In the following technical blogpost series, we explain the basics and principles of ranging methods and give an overview of localization methods in ultrawideband (UWB). We also describe their integration in the ZIGPOS RTLS. The blog posts are divided into 3 parts:
 This first part is limited to inplane (2D) localization and its basic principles.
 In a continuation, the realization in the ZIGPOS RTLS is then described.
 The last part considers localization in space (3D) and addresses its challenges as well as possible solutions.
Objective
The objective of all localization methods is to determine the location of a stationary or moving object. The result of the localization process is a usually threedimensional position indication in a relative, spatial reference system or earthfixed reference system (geocoordinates).
In this first part, however, we restrict ourselves to position determination in the plane, since the principles of the methods can be explained and illustrated more comprehensibly. In general, localization can be considered as a two or multistep procedure, where in the first step a relative position indication is determined from ranging values based on time stamps or time differences. This relative position information has a spatial reference to a hierarchically superordinate reference system or to absolute reference positions, so that in the second or further steps a transformation into the superordinate reference system up to absolute geocoordinates can take place and we obtain an absolute position on the earth’s surface.
Example factory hall: First, the position of a tool within the factory hall is determined via a selected ranging procedure. This can be done e.g. via several distance measurements of the tool to fixed reference positions, satellites A_{i}. The determined coordinates, e.g. x=17m, y=10m of the tool indicate the relative position of the tool within the workshop with coordinate origin in one of the corners. The coordinate origin of the hall itself has absolute geocoordinates, so that an absolute position on the earth’s surface can be assigned to the work part via transformation.
In a narrower sense, the position of the mobile object, tag, to the satellites is already to be regarded as a relative position. Accordingly, the first transformation already takes place from the tagtosatellite coordinate system to the hall coordinates. This step is usually sufficient for industrial positioning.
Structure of a UWB message
For the localization of objects in the UWB, several messages are exchanged between devices necessary for localization. These contain information crucial for localization. To send and receive one message in the UWB, two devices are needed, one acting as a transmitter, the other as a receiver. Usually, both devices are capable of transmitting and receiving messages. They are therefore referred to as transceivers. The basic structure of UWB messages is regulated by IEEE802.15.4 and looks as follows.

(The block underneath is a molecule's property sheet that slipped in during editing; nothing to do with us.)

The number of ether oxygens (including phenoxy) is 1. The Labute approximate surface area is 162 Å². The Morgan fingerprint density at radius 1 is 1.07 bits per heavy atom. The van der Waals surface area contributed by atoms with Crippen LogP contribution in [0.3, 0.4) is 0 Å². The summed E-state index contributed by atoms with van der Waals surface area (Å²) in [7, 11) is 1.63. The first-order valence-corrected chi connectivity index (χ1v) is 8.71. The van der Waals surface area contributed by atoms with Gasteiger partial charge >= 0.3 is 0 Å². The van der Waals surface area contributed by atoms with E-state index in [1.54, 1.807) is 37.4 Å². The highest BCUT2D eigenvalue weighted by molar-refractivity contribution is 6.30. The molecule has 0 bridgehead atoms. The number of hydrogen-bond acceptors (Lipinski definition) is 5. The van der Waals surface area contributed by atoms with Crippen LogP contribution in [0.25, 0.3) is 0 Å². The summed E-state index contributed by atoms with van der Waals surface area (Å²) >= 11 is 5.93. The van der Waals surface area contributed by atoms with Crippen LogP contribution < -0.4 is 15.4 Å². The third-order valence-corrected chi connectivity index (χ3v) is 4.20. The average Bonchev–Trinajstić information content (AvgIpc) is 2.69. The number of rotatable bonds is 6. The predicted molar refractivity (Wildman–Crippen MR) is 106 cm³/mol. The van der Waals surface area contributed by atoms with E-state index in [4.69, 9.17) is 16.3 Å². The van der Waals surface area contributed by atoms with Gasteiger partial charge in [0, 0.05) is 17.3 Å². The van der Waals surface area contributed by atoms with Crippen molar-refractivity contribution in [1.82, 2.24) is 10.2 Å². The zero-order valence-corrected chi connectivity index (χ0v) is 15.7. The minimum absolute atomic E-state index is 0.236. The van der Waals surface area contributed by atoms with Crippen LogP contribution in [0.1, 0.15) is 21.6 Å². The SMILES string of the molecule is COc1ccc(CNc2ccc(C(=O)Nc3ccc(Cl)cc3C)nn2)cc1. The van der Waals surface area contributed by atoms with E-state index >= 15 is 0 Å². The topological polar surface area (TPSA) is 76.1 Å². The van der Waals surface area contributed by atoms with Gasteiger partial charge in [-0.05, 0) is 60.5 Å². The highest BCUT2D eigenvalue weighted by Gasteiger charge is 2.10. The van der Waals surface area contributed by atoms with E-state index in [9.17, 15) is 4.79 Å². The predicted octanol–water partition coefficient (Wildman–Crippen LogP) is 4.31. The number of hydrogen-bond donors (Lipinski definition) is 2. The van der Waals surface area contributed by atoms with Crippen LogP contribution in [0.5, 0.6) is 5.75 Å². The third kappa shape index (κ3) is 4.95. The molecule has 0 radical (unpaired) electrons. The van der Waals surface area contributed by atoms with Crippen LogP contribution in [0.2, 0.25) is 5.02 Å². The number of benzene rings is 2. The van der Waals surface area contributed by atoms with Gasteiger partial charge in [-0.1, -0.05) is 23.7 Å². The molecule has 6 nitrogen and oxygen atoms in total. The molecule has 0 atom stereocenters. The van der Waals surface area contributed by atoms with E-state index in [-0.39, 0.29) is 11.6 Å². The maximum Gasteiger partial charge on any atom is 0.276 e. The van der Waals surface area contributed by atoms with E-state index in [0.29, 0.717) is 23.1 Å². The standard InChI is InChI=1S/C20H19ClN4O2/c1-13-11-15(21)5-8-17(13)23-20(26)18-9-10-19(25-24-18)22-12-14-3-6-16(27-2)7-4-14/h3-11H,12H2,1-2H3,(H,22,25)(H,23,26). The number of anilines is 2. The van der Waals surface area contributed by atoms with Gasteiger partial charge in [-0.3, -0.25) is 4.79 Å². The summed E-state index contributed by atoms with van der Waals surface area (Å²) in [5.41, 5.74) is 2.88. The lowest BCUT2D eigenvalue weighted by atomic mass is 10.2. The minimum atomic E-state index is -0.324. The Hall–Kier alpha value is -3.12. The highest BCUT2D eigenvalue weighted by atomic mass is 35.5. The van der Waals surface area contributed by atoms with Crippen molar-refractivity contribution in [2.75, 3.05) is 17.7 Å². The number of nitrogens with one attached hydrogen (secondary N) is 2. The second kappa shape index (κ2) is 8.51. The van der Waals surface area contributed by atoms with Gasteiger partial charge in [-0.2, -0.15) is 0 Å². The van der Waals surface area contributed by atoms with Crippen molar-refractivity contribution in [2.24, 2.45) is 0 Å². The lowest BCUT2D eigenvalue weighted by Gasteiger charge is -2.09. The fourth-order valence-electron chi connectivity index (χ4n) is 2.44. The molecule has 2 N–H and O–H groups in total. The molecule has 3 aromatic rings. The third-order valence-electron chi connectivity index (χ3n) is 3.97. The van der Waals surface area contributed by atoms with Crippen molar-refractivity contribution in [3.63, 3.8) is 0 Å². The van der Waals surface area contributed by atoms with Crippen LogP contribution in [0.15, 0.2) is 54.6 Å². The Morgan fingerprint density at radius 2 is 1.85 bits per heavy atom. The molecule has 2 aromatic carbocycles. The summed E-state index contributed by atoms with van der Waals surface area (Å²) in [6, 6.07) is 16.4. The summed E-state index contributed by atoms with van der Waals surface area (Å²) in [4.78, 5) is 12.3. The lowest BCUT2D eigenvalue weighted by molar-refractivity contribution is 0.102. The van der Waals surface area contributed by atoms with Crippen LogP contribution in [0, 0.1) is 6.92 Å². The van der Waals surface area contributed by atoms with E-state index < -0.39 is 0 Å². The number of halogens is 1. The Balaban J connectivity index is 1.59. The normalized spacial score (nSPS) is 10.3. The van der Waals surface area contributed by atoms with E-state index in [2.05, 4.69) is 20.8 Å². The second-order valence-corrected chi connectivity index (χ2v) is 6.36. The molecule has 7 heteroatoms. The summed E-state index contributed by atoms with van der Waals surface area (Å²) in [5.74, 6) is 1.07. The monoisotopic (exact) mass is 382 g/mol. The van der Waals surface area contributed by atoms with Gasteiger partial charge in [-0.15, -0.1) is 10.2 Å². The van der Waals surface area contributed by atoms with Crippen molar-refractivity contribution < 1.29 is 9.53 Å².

Time of Arrival (ToA)
The RMARKER in the sender and receiver message marks the end of the preamble and the beginning of the data package (payload). It is stored as a timestamp and can be transmitted in the payload. The time at which the RMARKER is detected at the receiving antenna is called Time of Arrival (ToA).
Signal propagation time  Time of Flight (ToF)
In order to determine distances between transmitters and receivers, the measurement of signal propagation time forms the basis in UWBbased RTL systems. The propagation time required by a signal from transmitter to receiver antenna is referred to as Time of Flight (ToF) and is determined by the difference in the timestamps at the transmitter and receiver antennas. The signals themselves travel through space as electromagnetic waves approximately at the speed of light c.
If the time of transmission and reception are known, the distance between transmitter and receiver can be determined via the signal propagation time (ToF):
$$ D = c \cdot \text{ToF} $$
If only one message is transmitted from device A to device B, as in the picture above, this is called OneWayRanging, which requires extremely precise time synchronization between transmitter and receiver. Extensions of this simple variant are explained below.
SingleSided TwoWayRanging (SSTWR)
In this method, the transmitter initiates the distance determination with a ranging request to the receiver, which receives it after the ToF (T_{F}) and replies to the initiator with the response delay T_{reply}. This socalled round trip is completed after the time T_{round} and the distance can be determined:
$$ D = \frac{c}{2} \cdot (T_\text{round}T_\text{reply}) $$
Since this is an asynchronous, asymmetrical method and the clocks on the transmitter and receiver side deviate from the nominal clock by up to 20ppm (worst case according to IEEE802.15.4a), the method leads to a clock offset between transmitter and receiver. It can therefore lead to enormous deviations of the determined distance to the true value.
An example: with a response delay of T_{reply}=0.5ms and clock frequency of the UWB ICs of 125MHz we get for the deviation^{1} of the ToF from the true value: $$\hat T_\text{f}  T_\text{f} = \frac{T_\text{reply}}{2} (e_\text{A}e_\text{B}) = \frac{0.5 \text{ ms}}{2} \cdot 40 \cdot 10^{6} = 10 \text{ ns} $$ This corresponds to a distance deviation of 3 meters!